Nearly all states tax real property. Property taxes are generally levied by the county or city in which your real property is located. Common examples of real property are houses, farms, apartment buildings, restaurants, and shopping centers.
The value of your real estate is used to assess your real property tax obligation. Physical improvements, such as remodeling or additions, can increase your property's value. Changes in the real estate market may also influence the assessed value of your property. When your property is appraised, improvements and marketplace considerations are used in the valuation of your property, and a higher tax obligation may result from the appraisal.
Taxes can rise even when the value of your property has not changed. Voter-approved bonds in your city and/or county can increase real property tax obligations. Also, property tax rates may increase when the local district's budget increases.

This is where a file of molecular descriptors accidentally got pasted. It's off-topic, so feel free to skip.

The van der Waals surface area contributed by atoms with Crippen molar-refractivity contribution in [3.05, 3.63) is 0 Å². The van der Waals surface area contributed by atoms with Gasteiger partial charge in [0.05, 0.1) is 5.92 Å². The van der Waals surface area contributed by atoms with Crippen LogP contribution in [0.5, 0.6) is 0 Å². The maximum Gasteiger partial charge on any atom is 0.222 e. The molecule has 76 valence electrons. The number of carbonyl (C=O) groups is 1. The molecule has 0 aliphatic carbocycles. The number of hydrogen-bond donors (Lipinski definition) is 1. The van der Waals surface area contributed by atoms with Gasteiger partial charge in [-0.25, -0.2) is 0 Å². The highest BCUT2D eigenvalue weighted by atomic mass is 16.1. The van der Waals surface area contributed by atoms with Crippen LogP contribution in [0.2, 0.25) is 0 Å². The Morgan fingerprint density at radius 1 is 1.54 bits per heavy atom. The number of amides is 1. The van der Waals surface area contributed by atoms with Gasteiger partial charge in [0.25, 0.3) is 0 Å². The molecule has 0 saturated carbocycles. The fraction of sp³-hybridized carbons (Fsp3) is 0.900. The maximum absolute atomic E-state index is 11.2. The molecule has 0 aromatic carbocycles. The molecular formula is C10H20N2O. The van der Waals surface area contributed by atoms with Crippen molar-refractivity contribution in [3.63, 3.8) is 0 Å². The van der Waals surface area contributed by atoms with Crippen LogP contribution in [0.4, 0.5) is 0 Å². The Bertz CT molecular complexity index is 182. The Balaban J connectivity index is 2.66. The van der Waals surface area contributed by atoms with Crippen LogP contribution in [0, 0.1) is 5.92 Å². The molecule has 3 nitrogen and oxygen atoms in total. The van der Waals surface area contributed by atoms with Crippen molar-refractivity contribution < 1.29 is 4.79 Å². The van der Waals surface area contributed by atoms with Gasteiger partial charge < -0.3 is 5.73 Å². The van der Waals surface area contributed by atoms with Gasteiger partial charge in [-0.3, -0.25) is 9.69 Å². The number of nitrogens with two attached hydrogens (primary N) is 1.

Many states limit the amount in which your property taxes can increase from year to year. In California, reappraisal of property can occur only when a change-in-ownership occurs or once new construction is complete, and property assessments can not exceed 2% annually. Similarly, Oregon limits the maximum assessed value to no more than 3% annually. Other states have comparable tax relief provisions.
Every state has its own property tax regulations. A tax lawyer familiar with your state's tax law can help you understand your tax obligations and rights.
Last Modified: 04-04-2017 04:34 AM PDTLaw Library Disclaimer
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